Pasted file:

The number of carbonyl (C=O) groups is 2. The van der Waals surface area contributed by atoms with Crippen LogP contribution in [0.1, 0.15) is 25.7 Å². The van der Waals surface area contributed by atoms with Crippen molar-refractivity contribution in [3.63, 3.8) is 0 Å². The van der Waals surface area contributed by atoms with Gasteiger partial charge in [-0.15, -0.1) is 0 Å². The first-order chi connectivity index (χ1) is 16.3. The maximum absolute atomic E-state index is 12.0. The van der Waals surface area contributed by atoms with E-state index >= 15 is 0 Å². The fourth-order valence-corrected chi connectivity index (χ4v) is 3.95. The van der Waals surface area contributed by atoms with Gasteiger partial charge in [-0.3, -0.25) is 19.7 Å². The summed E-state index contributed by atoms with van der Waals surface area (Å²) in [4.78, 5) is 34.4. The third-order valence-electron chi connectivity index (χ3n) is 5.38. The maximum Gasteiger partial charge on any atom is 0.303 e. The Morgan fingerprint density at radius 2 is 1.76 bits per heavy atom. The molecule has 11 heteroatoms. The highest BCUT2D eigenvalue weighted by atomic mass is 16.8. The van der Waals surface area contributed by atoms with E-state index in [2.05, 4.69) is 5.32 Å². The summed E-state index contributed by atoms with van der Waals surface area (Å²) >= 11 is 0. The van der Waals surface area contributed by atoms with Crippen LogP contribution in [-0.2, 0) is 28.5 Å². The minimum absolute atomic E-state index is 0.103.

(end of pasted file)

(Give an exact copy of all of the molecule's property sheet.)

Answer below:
The number of carbonyl (C=O) groups is 2. The van der Waals surface area contributed by atoms with Crippen LogP contribution in [0.1, 0.15) is 25.7 Å². The van der Waals surface area contributed by atoms with Crippen molar-refractivity contribution in [3.63, 3.8) is 0 Å². The van der Waals surface area contributed by atoms with Gasteiger partial charge in [-0.15, -0.1) is 0 Å². The first-order chi connectivity index (χ1) is 16.3. The maximum absolute atomic E-state index is 12.0. The van der Waals surface area contributed by atoms with E-state index >= 15 is 0 Å². The fourth-order valence-corrected chi connectivity index (χ4v) is 3.95. The van der Waals surface area contributed by atoms with Gasteiger partial charge in [-0.3, -0.25) is 19.7 Å². The summed E-state index contributed by atoms with van der Waals surface area (Å²) in [4.78, 5) is 34.4. The third-order valence-electron chi connectivity index (χ3n) is 5.38. The maximum Gasteiger partial charge on any atom is 0.303 e. The Morgan fingerprint density at radius 2 is 1.76 bits per heavy atom. The molecule has 11 heteroatoms. The highest BCUT2D eigenvalue weighted by atomic mass is 16.8. The van der Waals surface area contributed by atoms with E-state index in [2.05, 4.69) is 5.32 Å². The summed E-state index contributed by atoms with van der Waals surface area (Å²) >= 11 is 0. The van der Waals surface area contributed by atoms with Crippen LogP contribution in [-0.2, 0) is 28.5 Å². The minimum absolute atomic E-state index is 0.103.